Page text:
Founded in 1997, BookFinder.com has become a leading book price comparison site:
Find and compare hundreds of millions of new books, used books, rare books and out of print books from over 100,000 booksellers and 60+ websites worldwide.
Sellout "Brand" or just plain "Bland"? In Lovemarks, advertising giant Saatchi & Saatchi CEO Kevin Roberts delves deep into what mysteries lie behind the long-term success and unwavering customer loyalty for a can of Coke or a pair of Levi's, ultimately concluding that Love is the answer, and without some emotional connection to a product, it will dry up like a generic raisin in the sun. Enter Lovemarks, the new marketing buzzword, which will likely be bandied about at board meetings as vigorously as The Tipping Point.
But before Roberts can get to what in fact a Lovemark means in the worlds of advertising and marketing, he takes us on a virtual tour of his CV. There was his first post at Mary Quant in London, then the gig as New Products Manager of Gillette International in the Middle East, on to CEO of Pepsi in Canada, and later the same role at Lion Nathan in New Zealand. The list goes on, and so does Roberts--on and on--about his achievements and experience building brand awareness and shaking things up (he famously machine-gunned a vending machine at a presentation for a spot on the evening news). More importantly, he succeeds at blasting away the smoke and mirrors that might prevent a creative genius (or an ordinary consumer) from seeing what makes Superman the most beloved super-hero of all time.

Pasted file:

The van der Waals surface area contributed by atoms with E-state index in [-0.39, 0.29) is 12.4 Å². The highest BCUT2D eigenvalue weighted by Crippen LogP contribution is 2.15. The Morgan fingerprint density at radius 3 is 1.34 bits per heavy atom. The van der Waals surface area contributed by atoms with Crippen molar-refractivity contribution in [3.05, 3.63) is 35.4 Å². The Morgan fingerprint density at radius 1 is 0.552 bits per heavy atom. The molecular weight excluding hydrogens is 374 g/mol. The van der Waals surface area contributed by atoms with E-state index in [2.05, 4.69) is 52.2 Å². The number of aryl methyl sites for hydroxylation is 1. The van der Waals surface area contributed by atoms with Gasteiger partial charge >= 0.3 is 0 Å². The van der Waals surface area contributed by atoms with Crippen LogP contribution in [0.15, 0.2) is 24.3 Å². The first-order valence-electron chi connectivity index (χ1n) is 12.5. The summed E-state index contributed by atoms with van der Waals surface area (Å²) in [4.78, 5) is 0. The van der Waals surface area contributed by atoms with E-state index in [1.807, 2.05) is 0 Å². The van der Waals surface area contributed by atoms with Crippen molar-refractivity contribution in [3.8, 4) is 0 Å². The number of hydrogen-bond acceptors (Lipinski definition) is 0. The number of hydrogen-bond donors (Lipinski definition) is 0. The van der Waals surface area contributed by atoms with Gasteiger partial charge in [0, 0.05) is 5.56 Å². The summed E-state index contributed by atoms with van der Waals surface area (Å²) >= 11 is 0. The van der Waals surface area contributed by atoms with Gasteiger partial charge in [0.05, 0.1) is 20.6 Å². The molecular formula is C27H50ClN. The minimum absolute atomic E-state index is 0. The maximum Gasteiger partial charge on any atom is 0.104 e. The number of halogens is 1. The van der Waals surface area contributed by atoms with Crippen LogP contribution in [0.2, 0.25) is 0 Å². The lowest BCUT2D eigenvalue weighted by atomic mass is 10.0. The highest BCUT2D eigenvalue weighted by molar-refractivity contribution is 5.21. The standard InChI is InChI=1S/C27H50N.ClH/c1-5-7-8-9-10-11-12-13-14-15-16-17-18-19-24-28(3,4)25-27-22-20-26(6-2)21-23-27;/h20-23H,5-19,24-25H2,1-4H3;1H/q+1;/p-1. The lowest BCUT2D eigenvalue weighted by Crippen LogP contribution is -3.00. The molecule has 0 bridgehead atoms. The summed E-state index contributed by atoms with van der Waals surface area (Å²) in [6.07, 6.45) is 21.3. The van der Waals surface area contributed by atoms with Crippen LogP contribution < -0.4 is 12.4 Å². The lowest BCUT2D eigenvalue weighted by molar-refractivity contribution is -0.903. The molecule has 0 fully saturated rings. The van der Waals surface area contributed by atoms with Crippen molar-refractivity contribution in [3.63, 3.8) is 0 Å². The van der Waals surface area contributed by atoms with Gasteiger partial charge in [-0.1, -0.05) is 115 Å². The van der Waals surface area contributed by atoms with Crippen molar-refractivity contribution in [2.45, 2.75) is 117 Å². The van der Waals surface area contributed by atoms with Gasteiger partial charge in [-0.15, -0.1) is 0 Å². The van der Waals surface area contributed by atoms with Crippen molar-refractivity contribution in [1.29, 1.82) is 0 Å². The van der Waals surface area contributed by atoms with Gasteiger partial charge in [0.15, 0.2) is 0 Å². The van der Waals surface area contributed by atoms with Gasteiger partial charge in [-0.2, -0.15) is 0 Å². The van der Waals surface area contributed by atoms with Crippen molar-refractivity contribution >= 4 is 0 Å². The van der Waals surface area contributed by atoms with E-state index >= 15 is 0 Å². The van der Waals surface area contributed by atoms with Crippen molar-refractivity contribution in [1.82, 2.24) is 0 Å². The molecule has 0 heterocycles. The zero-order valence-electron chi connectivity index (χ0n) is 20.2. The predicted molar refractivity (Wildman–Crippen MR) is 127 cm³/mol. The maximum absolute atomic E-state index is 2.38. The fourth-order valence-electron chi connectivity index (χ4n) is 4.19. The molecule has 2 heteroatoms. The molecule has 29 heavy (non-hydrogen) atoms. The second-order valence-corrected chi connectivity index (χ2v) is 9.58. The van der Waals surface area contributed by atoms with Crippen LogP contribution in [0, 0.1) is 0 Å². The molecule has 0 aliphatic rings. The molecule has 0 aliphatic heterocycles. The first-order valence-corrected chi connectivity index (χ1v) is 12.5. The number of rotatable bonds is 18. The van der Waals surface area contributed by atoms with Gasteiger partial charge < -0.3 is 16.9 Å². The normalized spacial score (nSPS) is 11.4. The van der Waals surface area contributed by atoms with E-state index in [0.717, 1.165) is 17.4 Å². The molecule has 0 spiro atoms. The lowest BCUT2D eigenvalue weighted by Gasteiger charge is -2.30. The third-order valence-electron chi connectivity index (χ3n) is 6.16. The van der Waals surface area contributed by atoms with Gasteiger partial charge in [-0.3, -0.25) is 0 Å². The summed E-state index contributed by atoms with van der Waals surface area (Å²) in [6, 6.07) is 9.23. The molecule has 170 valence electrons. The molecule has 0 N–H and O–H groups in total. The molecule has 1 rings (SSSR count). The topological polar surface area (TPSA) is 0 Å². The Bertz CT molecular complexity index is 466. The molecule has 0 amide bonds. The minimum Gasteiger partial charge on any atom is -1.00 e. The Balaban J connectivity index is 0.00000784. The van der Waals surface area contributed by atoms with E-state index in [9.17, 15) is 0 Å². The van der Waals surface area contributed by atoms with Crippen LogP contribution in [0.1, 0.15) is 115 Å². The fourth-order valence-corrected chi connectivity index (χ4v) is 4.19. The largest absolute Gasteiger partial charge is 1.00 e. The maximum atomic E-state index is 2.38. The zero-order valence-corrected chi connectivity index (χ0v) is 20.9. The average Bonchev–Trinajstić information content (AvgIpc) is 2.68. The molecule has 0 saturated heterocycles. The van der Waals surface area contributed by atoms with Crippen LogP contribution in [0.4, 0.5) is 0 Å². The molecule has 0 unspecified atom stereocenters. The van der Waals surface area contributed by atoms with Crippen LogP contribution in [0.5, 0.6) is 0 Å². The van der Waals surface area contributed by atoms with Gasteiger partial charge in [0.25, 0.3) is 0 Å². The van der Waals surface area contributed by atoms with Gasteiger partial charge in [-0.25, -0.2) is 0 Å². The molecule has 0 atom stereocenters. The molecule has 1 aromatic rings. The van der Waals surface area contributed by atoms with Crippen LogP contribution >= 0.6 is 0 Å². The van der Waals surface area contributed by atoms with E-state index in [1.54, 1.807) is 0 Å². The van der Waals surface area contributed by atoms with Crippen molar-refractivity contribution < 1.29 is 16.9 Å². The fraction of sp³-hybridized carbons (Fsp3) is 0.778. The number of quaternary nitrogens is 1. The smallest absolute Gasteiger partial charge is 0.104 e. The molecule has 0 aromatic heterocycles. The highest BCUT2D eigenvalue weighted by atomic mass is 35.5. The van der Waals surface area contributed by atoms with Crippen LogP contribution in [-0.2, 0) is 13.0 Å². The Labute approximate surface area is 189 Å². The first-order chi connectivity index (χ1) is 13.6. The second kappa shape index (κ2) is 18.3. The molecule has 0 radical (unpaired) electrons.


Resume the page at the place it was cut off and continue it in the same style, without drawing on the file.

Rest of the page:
Despite the somewhat egocentric approach to taking us there (he is, after-all, a pretty smart guy), we arrive at Roberts's point beautifully, and see what he sees: "That human attention has become our principle currency." And that, in these times, forming long-term emotionally charged relationships with customers is the only way to make a product weather the long haul. And while Roberts speaks to us in a spirited, conversational manner (that makes Lovemarks a pleasure to read), the design of the book seems to work against him, as convoluted typography and a general lack of layout consistency give the book a visually amateurish look. --Christene Barberich [via]